"And there are a lot of people who would love a full-time job, or any job"

In this economy - of course there are. But your implication with that statement is that he should take what he can get and be happy with it. Such a typical owner mentality.
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Dorian Gray Donating Member (1000+ posts) Send PM | Profile | Ignore Sat Sep-11-10 07:38 AM
Response to Reply #24
25. Or
a pragmatic mentality.

Being choosy about work is not a luxury many of us have. A job is a job. It (hopefully) pays the bills. It does not define us.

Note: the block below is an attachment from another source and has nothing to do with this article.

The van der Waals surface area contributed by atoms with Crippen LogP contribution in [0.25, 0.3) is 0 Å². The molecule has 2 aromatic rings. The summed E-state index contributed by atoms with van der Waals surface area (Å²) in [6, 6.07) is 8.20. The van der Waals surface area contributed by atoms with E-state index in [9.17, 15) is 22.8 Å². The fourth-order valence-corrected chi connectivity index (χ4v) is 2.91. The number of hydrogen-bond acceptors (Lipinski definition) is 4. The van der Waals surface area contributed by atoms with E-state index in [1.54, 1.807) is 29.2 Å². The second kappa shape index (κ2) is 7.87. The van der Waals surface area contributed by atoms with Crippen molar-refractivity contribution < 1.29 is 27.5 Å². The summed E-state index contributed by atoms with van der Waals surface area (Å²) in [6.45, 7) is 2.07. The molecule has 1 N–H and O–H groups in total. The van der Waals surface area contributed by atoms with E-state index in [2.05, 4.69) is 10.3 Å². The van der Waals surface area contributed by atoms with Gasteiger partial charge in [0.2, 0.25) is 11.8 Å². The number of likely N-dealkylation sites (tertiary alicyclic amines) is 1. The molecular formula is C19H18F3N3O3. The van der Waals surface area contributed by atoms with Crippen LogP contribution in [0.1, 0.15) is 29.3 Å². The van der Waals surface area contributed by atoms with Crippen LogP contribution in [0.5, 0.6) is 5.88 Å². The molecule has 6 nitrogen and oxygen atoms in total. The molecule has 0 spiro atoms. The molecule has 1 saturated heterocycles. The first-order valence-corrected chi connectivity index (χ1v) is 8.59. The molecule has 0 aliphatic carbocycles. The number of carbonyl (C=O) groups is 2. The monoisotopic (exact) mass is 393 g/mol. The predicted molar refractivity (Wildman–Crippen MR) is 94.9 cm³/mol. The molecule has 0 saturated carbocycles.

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TBF Donating Member (1000+ posts) Send PM | Profile | Ignore Sat Sep-11-10 07:44 AM
Response to Reply #25
26. Same attitude.
Of course most of us can not be choosy, but is that something to be proud of? "Oh I am so pragmatic, my job does not define me". Just another way of excusing a system in which most are enslaved.
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LanternWaste Donating Member (1000+ posts) Send PM | Profile | Ignore Sat Sep-11-10 09:01 AM
Response to Reply #26
30. self-validating martyrdom, or over-used allegory?
Of course you're referring to a watered-down, melodramatic, self-validating form of slavery rather than the real thing--- otherwise you diminish and minimize the actual victims of actual slavery.

I can see the term being used in only one of two ways in this context-- self-validating martyrdom, or over-used allegory.